Does your child wet the bed? Follow these tips on how to deal with it : Evewoman - The Standard
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Does your child wet the bed? Follow these tips on how to deal with it

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Bedwetting is something parents normally expect to deal with in pre-school children, but it’s more common than you might imagine among older youngsters. Research shows it still affects about five per cent of children as old as nine.

So when should you worry?

Dr Chinnaiah Yemula, a consultant paediatrician and leading authority on bedwetting – or nocturnal enuresis – says children up to five haven’t usually developed a fully matured bladder, so it’s not considered abnormal.

But if it carries on beyond that, there is cause for concern.

Dr Yemula says: “This is mainly because children’s social lives change at about six or seven when they’re being invited for sleepovers or on overnight trips. It’s then it becomes a real worry for parents.”

Where can you turn for help?

“Your GP is a good starting point,’ says Brenda Cheer, a specialist continence paediatric.

“A doctor should know who oversees your local bedwetting services. It’s often the school nurse or paediatric continence service. You may be referred to a bedwetting clinic.

What can you do first?

Check that your child isn’t constipated – it can be linked to bedwetting.

Brenda says: “Around a third of ­children suffer from constipation at some time. If the bowel is full it can press against the bladder.

"Normal toilet visits are anything between three times a day and four times a week. A healthy bladder and bowels can be key to ­stopping bedwetting.”

Could bedwetting be caused by drinking too much?

Brenda reckons a child should drink 6-8 cups a day from a cup appropriate to their size.

She says: “Drinks should be evenly spread out so as not to stress the bladder. Not drinking an hour before bedtime might help.”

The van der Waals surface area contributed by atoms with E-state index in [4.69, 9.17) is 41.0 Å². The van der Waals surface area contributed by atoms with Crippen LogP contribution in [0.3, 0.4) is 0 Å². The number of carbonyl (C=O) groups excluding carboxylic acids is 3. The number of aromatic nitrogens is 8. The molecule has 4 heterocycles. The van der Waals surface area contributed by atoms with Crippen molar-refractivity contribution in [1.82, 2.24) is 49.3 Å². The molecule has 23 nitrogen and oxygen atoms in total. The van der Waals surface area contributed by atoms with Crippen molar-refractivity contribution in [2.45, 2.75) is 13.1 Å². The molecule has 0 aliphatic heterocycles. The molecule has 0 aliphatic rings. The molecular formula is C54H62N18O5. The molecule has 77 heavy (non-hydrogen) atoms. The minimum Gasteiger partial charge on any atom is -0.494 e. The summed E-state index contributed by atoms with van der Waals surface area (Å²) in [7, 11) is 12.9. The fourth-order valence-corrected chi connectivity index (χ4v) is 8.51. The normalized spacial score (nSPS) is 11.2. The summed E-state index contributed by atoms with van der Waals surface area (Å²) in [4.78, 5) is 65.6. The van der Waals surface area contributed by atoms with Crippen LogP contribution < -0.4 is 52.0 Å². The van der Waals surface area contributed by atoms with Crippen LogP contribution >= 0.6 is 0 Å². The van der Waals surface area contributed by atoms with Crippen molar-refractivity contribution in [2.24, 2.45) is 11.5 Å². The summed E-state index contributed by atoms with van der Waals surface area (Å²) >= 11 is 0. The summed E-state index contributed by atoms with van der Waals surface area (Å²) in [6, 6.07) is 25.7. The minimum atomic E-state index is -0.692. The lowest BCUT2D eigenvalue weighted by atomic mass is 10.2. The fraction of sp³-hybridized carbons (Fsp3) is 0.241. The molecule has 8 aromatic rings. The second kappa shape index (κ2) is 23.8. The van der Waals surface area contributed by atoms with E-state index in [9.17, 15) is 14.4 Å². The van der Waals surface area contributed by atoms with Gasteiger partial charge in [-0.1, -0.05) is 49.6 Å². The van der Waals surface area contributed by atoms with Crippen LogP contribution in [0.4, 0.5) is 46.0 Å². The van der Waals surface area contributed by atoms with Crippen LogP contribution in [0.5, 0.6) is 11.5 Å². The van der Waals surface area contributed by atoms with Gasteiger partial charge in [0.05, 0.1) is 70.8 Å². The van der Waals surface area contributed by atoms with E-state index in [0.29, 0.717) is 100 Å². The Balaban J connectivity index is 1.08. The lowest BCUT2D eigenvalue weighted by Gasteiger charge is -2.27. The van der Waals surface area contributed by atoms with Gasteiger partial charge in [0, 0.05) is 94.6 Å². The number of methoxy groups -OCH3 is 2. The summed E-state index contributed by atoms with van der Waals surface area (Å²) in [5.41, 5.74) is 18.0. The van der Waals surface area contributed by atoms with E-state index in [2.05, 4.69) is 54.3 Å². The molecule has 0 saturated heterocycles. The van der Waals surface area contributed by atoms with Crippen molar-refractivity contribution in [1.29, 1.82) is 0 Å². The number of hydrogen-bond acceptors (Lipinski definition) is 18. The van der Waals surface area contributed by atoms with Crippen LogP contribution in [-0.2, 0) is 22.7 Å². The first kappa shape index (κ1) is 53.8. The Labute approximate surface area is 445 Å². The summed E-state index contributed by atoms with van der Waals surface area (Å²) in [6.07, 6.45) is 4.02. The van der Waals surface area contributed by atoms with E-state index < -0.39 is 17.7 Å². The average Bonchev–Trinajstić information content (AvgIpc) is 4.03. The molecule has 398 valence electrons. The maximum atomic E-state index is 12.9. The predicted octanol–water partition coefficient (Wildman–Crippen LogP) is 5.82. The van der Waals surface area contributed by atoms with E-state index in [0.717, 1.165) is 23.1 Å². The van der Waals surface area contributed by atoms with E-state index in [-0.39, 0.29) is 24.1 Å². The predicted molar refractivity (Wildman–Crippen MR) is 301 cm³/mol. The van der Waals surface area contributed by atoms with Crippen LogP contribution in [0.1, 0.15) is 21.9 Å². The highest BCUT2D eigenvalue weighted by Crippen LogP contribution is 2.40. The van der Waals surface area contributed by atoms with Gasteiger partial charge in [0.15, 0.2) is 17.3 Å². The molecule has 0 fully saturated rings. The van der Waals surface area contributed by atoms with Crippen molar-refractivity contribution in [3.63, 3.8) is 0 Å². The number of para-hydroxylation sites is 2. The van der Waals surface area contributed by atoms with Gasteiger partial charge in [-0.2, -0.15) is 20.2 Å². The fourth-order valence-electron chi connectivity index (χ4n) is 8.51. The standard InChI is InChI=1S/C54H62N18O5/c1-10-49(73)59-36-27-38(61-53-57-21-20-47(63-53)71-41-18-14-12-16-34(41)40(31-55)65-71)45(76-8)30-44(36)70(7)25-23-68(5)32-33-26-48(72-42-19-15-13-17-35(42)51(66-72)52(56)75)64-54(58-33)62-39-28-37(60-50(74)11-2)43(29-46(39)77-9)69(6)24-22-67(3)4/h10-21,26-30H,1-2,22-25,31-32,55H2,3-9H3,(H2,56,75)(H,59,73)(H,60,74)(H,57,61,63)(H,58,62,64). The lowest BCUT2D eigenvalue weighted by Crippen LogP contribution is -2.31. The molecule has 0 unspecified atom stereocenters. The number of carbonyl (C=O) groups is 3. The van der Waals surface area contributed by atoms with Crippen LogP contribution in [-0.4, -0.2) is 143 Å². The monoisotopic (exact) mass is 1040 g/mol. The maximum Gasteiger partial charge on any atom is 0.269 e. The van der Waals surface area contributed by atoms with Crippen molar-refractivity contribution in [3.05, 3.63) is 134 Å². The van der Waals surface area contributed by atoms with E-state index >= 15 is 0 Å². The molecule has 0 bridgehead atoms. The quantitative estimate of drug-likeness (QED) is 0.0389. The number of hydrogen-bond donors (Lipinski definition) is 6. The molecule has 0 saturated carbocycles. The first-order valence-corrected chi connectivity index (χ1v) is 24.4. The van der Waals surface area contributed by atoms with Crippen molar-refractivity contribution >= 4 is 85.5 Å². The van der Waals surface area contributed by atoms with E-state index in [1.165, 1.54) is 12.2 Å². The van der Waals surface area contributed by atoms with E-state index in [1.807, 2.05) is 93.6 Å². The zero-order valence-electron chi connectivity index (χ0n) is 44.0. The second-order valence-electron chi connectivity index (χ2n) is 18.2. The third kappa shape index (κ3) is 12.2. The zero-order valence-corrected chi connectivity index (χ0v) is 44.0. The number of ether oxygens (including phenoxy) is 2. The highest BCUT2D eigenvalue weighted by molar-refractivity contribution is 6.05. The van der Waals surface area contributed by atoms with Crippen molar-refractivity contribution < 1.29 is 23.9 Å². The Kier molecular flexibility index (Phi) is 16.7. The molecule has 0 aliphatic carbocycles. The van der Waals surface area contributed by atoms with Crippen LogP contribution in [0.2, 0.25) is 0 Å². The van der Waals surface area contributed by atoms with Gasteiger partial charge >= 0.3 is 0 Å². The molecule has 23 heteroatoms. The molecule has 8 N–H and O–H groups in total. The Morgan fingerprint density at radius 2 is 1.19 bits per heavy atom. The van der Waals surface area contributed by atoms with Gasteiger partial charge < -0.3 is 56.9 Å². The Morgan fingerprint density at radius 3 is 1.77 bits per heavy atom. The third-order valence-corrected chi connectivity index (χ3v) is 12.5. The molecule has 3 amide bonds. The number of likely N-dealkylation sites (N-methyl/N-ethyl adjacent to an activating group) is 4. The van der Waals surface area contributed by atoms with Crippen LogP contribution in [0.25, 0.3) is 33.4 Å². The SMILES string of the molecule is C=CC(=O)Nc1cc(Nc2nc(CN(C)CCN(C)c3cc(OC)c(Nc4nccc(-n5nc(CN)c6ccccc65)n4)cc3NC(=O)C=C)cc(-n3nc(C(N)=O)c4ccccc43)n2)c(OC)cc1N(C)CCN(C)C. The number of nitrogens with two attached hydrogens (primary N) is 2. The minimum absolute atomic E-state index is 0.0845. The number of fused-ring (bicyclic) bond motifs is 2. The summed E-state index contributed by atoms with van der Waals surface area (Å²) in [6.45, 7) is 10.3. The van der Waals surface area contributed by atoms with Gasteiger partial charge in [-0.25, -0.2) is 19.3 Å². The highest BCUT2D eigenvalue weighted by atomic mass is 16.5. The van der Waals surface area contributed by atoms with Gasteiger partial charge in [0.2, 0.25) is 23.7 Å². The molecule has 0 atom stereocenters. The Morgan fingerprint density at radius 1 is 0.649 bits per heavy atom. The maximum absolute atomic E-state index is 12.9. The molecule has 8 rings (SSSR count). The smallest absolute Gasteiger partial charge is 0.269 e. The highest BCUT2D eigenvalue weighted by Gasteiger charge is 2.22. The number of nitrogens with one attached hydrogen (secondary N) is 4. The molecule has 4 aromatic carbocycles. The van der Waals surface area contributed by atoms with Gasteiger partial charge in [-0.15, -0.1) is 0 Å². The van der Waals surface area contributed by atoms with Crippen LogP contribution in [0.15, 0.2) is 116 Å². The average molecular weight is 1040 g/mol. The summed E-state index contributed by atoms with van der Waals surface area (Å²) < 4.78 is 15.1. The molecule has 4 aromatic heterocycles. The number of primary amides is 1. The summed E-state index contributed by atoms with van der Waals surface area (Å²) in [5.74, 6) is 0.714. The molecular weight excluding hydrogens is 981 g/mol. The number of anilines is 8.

Do some drinks aggravate it?

Dr Yemula says: “There’s some evidence that drinks such as orange juice, squash, blackcurrant juice and fizzy pop can stimulate an already over-active bladder.

"Try cutting these out. And when children are having their final wee before bed, encourage them to count to 30 and then squeeze out any more so the bladder’s empty.”

Why don’t they wake up to pee?

“When some children are asleep, they don’t respond to the signal from their bladder to their brain that they need to wee,” says Brenda.

“One solution is a wearable alarm or bed mat that alerts the child when they start to urinate. At first they won’t wake up in time, but gradually it will train them to get up to go.”

Why can most of us go the night without a pee?

Brenda says: “Normally, we all make a hormone at night called vasopressin. When we sleep, it tells our kidneys to make less but more concentrated urine.

"But in some bedwetters, this hormone isn’t working. A sign of this is if they wet the bed very soon after going to sleep – and with lots of diluted wee rather than a small patch.”

Can medicines help?

“If there’s a problem with the vasopressin hormone, children can be given a medicine called desmopressin,” says Dr Yemula.

“It cuts the amount of wee produced by the kidneys so the bladder doesn’t fill up.”

Why do some “dry” children start wetting again?

“Moving schools, bullying or issues at home can sometimes be behind it,” says Brenda.

“Anxiety causes vasopressin levels to dip so the urine production isn’t reduced at night. Or the child may have slipped into bad habits, such as having a fizzy drink before bed.”

Will they grow out of it?

“In most cases yes, if they’re a mild (three times a week) or moderate (three-six times a week) bedwetter,” says Dr Yemula.

“But if they’re doing it every night it may last into their teens if not treated.

“If a parent was a bedwetter, there’s a 40% chance the child will be too. Knowing a parent had this same problem can reassure the child in dealing with it.’

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